“I’ve always said censorship is caused by fear,” Blume told Index, while on tour to launch her latest book In the Unlikely Event. As a board member of the National Coalition Against Censorship in the US, she has long spoken with passion about her views on the freedom to read, and against books being censored.

Among the most recent children’s books to be targeted in the US are Jeanette Winter’s The Librarian of Basra and Nasreen’s Secret School, which are based on true stories from Iraq and Afghanistan, respectively. Parents from Florida’s Duval County created a petition in July to object to the books references to Islam and war.

“I don’t use age ratings. There’s no reason why someone who wants to, can’t read it. I don’t believe in saying books are for certain age groups,” said Blume, when asked, at a recent UK event at King’s Place, London, if she thought her newest book, written for adults, should be restricted to readers of a certain age.

Autumn 2015: Spies, secrets and lies

Journalists in the former Yugoslavia on the legacy of the post-war period
Interview: Judy Blume and her battle against the bans
Editorial: Spies, secrets and lies and how yesterday’s and today’s censors compare
Full contents of the autumn issue
Subscribe to the magazine

If censorship had an agony aunt, it would be Blume. Throughout her long career, she’s tackled the big issue openly and without judgement. “Am I being a censor?” a mother asked her recently, after confessing she omitted a section of Tales of a Fourth Grade Nothing when she read it to her children. It was a segment where a father is left in charge of his two sons and makes a real hash of it by not knowing how to handle them. “The mother decided not to read that part to her own boys, because she didn’t want them to know how other dads are,” said Blume. “That’s your choice. But my advice is read it all. Talk about it, laugh about it. Say: ‘Aren’t we glad our dad is different?’ No, it’s not censorship. It’s your decision. But are you going to do them any favours by trying to protect them?”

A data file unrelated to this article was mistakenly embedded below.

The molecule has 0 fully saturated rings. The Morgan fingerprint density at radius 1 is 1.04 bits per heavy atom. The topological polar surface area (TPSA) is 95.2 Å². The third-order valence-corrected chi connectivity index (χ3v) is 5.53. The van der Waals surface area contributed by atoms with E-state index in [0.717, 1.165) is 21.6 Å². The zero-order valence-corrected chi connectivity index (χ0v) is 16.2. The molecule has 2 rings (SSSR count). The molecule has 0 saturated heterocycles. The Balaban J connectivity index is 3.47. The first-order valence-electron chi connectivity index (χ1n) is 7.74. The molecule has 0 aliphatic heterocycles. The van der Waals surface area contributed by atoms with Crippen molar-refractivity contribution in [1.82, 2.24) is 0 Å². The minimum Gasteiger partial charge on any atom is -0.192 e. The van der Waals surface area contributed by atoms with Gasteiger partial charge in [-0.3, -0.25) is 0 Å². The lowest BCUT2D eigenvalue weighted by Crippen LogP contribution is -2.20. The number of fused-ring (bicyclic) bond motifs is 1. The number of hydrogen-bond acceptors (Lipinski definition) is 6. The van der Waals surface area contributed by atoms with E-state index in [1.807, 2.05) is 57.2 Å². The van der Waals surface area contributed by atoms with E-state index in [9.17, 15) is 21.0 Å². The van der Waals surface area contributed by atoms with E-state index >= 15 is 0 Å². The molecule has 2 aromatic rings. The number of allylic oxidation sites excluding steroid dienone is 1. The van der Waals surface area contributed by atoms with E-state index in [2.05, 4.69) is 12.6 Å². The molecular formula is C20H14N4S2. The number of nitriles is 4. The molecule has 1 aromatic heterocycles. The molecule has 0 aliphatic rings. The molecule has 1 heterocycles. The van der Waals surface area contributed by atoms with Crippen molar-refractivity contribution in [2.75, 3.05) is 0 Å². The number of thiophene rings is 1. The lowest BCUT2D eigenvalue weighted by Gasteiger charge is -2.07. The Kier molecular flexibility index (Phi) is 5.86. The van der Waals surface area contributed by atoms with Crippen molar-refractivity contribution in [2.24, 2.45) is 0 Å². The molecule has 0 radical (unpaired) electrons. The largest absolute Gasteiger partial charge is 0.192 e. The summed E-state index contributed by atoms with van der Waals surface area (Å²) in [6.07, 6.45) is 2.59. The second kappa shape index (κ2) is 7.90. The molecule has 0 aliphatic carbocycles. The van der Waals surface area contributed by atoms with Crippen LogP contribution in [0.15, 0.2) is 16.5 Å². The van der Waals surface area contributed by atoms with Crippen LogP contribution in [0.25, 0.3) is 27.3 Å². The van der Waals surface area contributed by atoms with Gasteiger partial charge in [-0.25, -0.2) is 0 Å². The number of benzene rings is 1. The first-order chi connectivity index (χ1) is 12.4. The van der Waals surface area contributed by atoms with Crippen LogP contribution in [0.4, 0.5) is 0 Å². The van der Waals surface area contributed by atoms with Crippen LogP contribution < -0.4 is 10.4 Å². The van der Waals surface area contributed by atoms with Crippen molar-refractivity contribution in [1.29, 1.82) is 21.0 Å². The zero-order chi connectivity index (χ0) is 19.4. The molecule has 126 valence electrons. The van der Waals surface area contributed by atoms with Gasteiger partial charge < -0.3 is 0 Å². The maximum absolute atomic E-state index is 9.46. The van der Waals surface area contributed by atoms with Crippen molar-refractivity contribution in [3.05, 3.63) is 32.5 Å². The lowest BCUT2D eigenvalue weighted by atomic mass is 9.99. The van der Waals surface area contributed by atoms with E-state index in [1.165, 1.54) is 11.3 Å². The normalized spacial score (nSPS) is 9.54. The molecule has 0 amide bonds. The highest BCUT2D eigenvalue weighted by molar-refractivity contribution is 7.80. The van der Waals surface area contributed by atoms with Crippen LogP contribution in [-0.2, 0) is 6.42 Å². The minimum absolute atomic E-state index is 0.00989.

And then comes the thing that makes Blume “very, very upset”: trigger warnings. These are cautions put on books or reading lists to warn of potentially upsetting content, and they are becoming a growing practice at US colleges. Blume only came across the term recently, but instantly took it very seriously. “Why do college students need to be warned that what they are about to read might make them feel bad? These are 20-year-olds, but they need a professor to warn them? What kind of education is that? It makes me crazy.”